Cinque Terre is a group of five seaside villages in Italy located along the Ligurian Coast that appear to be emerging from the cliffs. We are certain that you’ve seen the pictures of Cinque Terre at sunset. It’s an idyllic setting, sitting on your balcony with a glass of wine watching the sun set over the rocky cliffs and pastel colored buildings.
Who would visit Cinque Terre with a baby or energetic toddler? Lots of people do, and you should too! Cinque Terre is incredibly family friendly. It’s true what they say, the Italians really do love babies and children.
When we first started planning our Italy family vacation, we knew Cinque Terre would be on our list of places to go. It was suggested to us that it may not be the best place to take our toddlers, but we planned to go anyways.
For us the opportunity to spend a week hiking Cinque Terre was just too good to pass up. We knew we wouldn’t be able to do the full hike between all 5 towns in one day, given we were travelling with small children, so we compromised.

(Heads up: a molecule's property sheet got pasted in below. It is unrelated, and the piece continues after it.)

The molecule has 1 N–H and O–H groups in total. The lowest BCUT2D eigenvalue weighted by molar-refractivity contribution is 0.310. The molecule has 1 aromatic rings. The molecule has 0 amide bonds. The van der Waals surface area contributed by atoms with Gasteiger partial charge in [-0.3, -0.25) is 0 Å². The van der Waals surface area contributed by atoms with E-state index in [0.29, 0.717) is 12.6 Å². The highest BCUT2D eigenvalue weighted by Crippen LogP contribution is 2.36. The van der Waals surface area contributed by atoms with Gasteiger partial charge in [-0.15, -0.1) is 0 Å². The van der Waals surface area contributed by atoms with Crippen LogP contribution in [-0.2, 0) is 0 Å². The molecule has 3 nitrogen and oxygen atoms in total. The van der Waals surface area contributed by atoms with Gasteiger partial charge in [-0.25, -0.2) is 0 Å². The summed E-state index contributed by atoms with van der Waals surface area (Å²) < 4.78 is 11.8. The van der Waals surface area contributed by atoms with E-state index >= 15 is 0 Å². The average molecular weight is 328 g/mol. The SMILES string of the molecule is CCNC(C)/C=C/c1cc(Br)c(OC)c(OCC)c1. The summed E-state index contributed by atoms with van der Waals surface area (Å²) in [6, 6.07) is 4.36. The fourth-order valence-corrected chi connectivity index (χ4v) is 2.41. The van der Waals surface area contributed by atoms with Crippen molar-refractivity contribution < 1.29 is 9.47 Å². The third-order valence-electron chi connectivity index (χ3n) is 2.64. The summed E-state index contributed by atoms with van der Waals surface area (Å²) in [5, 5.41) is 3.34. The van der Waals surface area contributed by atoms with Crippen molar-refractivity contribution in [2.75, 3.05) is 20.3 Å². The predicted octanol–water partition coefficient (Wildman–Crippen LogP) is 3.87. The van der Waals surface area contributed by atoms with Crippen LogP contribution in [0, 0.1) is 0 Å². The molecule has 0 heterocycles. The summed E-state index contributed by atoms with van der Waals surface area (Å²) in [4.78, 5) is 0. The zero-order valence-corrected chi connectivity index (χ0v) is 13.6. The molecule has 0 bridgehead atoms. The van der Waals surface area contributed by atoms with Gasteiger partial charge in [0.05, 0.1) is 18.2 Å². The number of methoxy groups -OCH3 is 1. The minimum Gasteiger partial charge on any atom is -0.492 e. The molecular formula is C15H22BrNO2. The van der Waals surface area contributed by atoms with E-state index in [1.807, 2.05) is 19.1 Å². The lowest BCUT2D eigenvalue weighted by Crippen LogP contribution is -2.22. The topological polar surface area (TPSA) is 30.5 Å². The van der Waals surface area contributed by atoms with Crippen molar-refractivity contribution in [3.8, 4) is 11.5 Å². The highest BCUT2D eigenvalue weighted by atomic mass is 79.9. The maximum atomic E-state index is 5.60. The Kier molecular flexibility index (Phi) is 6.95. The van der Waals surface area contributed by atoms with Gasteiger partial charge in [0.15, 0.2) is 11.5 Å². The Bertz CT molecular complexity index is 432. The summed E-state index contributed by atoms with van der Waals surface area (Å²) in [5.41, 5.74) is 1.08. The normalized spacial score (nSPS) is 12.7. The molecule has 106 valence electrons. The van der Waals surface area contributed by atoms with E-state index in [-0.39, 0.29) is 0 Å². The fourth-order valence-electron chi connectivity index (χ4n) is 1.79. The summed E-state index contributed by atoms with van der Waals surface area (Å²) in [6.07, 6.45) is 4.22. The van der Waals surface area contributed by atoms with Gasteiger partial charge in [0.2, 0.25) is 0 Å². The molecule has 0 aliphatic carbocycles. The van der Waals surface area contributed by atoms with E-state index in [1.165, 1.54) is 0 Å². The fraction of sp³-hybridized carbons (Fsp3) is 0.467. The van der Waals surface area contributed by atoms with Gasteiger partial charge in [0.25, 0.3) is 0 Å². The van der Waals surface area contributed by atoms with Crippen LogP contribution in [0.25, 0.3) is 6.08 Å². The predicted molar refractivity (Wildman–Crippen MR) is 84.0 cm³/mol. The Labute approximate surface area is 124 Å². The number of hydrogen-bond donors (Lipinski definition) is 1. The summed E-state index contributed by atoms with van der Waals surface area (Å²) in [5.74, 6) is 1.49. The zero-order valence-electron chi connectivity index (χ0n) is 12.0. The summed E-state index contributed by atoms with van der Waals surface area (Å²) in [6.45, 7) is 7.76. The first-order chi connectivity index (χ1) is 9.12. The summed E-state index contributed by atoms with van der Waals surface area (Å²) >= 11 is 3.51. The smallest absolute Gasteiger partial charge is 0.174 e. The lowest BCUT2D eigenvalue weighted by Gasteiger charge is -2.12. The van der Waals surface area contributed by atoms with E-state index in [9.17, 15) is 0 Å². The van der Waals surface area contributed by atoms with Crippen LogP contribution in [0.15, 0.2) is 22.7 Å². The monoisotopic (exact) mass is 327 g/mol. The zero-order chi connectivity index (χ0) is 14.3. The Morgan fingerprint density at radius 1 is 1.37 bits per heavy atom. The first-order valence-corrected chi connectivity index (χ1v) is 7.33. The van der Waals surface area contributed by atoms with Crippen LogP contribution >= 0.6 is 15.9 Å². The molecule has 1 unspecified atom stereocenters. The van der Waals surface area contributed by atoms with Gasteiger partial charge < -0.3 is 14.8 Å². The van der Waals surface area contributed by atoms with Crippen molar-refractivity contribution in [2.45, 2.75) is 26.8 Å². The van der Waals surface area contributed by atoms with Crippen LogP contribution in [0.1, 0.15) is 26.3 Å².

We planned a full week in Cinque Terre and are glad that we did. Cinque Terre was so amazing that we included it in our list of best hikes for babies and toddlers around the globe.
Cinque Terre with a Baby or Toddler
- Where to Stay in Cinque Terre with a Baby or Toddler
- Train Transportation in Cinque Terre
- How to Spend 6 Days in Cinque Terre with a Baby or Toddler
- Final Tips on Cinque Terre with a Toddler or Baby
- Visiting Italy with A Baby or Toddler
- Pin It For Later!
Still working on your Italy Itinerary with kids? Here is our 4 week itinerary for Italy with some suggestions for a 2 week Italy Itinerary and a 10-day Italy Itinerary with kids.
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Where to Stay in Cinque Terre with a Baby or Toddler